Looking west/southwest – times are PST along the west coast.

Penumbral shading becomes deeper as the moon moves toward the first partial phase, which begins when the moon’s leading edge enters Earth’s umbra. The umbra is the innermost and darkest part of a shadow, where the light from the sun is completely blocked by the Earth. When the moon is within Earth’s umbral cone, no direct sunlight falls on its surface.

Totality starts when the trailing edge of the moon enters the umbra. The length of totality for this year’s lunar eclipse will be 1 hour 16 minutes, slightly longer than the one in 2015.

screen shot 2015-09-13 at 9.13.59 am.png

The moon is a dark red as it enters Earth’s shadow.  The reason the moon appears a blood red during totality is because the only light that is able to get to the surface of the moon is red.  Imagine being on the moon and looking up at Earth during an eclipse. At that moment you are seeing every sunrise and sunset on Earth. The red ring around Earth is what is refracted to the surface of the moon.

Some of us will be driving to work during the eclipse. The rest of us will have to get up a early. Here is a time table for the west coast. Totality begins at 4:51 a.m. and lasts through 6:08 a.m. The moon will be setting almost due west.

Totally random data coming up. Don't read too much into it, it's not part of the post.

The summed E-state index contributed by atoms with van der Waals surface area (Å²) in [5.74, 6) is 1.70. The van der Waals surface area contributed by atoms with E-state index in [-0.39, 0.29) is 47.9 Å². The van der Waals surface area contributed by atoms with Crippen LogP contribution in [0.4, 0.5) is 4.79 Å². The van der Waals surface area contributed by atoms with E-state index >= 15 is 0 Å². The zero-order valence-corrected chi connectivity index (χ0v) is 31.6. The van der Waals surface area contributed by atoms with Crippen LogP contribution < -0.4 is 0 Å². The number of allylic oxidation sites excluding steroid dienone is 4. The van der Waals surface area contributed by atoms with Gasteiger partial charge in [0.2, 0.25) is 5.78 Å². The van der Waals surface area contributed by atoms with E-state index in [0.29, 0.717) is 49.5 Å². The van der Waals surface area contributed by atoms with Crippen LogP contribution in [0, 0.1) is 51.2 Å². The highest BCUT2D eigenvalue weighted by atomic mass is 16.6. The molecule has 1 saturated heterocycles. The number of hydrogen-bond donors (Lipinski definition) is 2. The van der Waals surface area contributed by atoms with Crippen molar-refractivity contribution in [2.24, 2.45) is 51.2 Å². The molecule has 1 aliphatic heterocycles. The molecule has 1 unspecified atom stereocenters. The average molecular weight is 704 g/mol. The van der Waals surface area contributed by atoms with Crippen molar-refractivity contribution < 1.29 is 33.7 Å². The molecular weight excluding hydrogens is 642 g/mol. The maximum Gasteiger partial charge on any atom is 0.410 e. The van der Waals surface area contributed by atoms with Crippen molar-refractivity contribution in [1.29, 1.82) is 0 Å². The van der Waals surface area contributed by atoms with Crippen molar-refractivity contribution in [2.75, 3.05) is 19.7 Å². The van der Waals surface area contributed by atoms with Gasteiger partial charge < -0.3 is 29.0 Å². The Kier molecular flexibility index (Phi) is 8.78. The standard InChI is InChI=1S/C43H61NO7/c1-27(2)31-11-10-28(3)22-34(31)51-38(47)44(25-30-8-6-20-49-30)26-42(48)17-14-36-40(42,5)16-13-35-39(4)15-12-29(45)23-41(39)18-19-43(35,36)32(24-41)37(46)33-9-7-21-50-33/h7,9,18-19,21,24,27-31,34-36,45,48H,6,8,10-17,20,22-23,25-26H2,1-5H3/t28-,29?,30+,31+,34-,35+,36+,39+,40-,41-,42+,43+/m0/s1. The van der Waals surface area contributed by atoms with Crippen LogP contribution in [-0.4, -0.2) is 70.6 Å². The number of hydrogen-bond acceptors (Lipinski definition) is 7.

Anthony_Misc_4

Pacific Standard Time (MST is different)

I’d love to see your pictures. Please share by tagging @anthonynbcla on Facebook, Instagram or Twitter.  You can also send them to Isee@nbcla.com.

IMG_0156

This is a picture I took from the September 2015 eclipse from Universal Studios

The last time this lunar trifecta occurred was December 30, 1982.

The 1866 date that has been going around on the internet was not a Supermoon.

The next blue blood moon will be in 2028 but like 1866 it won’t be a Supermoon.

Our next lunar trifecta will be January 31, 2037 and it will be a similar set up to what we are seeing Wednesday morning.  (favoring the west coast.)